The optimal way to address a UTI with cranberry is to take D-Mannose capsules, which contain the active ingredient in cranberry that works against bacteria. D-Mannose capsules are safe and come with few, if any, side effects and can be taken in high doses during active UTIs and at lower doses to prevent infections from recurring.
While your doctor should always confirm supplement dosages, recommendations for active infections range from 1400 to 2100 milligrams of D-Mannose one to three times daily, with maintenance levels being 350 to 1,000 milligrams once daily.
Vitamin C can increase the acidity of urine, making it harder for bacteria to stick in the bladder. (7) This essential nutrient is also a potent antioxidant that can help the body to fight off infections in general.
Some research shows that 100 milligrams of vitamin C taken daily can have a protective effect against UTIs. (8) If you’re addressing an active UTI with vitamin C, tolerable upper intakes are 3,000 to 6,000 milligrams, but actual dosage should be monitored by a practitioner. Vitamin C has no known toxicity, but when the body reaches saturation, diarrhea may ensue.
Natural Ways to Prevent UTIs
While there aren’t many remedies for addressing active UTIs, several other nutrients can help prevent a UTI from coming back:
- Probiotic supplements (9): Take at least 50 billion colony forming units at night before bed. Choose a broad spectrum supplement, like Renew Life.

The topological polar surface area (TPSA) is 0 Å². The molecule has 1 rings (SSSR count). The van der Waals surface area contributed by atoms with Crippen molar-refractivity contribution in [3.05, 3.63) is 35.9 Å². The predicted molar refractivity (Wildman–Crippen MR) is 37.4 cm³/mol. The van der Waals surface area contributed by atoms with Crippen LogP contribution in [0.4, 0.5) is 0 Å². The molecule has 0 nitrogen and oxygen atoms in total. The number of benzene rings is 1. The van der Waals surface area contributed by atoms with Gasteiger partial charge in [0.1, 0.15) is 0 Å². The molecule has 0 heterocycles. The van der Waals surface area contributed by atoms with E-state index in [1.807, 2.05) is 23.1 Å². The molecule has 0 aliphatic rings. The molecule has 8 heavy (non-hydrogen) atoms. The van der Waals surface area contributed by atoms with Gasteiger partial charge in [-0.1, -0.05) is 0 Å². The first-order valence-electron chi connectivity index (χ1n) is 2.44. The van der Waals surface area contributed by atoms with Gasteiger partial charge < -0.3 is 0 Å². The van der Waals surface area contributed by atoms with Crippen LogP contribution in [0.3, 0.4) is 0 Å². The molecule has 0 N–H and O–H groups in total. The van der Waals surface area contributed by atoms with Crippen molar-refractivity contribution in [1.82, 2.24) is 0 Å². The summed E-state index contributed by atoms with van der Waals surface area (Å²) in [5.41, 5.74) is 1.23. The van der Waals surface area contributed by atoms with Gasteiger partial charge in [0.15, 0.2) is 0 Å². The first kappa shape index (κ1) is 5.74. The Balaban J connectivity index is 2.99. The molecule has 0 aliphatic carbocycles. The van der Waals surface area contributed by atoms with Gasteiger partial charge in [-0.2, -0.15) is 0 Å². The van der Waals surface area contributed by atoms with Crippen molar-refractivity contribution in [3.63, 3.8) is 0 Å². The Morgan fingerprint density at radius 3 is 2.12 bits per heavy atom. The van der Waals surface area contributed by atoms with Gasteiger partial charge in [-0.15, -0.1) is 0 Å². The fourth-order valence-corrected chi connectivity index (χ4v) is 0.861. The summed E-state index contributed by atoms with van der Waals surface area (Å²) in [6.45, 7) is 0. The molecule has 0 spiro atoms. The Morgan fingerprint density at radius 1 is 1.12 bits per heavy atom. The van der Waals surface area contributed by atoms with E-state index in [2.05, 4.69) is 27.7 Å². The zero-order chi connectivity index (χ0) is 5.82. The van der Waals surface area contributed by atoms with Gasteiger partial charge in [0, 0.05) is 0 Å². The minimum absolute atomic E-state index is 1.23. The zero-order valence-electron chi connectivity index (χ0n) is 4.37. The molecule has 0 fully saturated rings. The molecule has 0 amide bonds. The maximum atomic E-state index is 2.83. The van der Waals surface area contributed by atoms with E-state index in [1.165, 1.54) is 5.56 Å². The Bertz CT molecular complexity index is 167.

- Garlic extract (10): Take 250 or 300 milligrams twice daily.
- Parsley (11): Make a parsley tea by boiling 4 cups of water and adding four teaspoons of fresh parsley. Drink 2-4 cups daily for 4 to 7 days when a suspected UTI is coming on. Do not take for longer than 7 days in a row.
- Apple cider vinegar (12): Add one tablespoon of apple cider vinegar to eight ounces of water and drink two to four times daily for UTI prevention.
- Lemongrass essential oil (13): Add 1 or 2 drops of lemongrass essential oil to a diffuser with water.
- Uva Ursi supplements (14): This potent supplement may interact with certain drugs, so check with your doctor before supplementing. Only take Uva Ursi for short periods of time, no more than a few times per year. (15)
Bladder health is so basic that it often gets overlooked. Follow these three basic principles to look out for this vital organ.
1. Urinate often.
While the answer is different for everyone as to how often you need to urinate, the bladder starts sending nerve signals to void after it is about one-quarter full, and then continues every so often after that. Choosing to ignore the first several urges to urinate can lead to problems with the bladder and kidneys, so make a good habit of urinating frequently.
2. Stay hydrated.
The kidneys filter toxins, and without adequate fluid levels in the body, they can be unable to properly discard their toxic load. Additionally, kidney stones can develop because of dehydration.
While the exact amount of water needed for hydration will differ for everyone, it is important to aim for urine that is lighter colored, indicating that it is not strongly concentrated. Middle yellow to dark amber urine can be a sign of kidney problems, dehydration, bladder infection, or other complications.
3. Get regular exercise.
Since high blood pressure is associated with kidney disease and complications, which directly affect the bladder, it makes sense to work toward a healthy and balanced BP level. Regular exercise is good for this, and for many other things. While definitions of “regular” exercise can vary, most experts agree that 20 minutes three to five times per week can have positive benefits, even if all you’re doing is walking.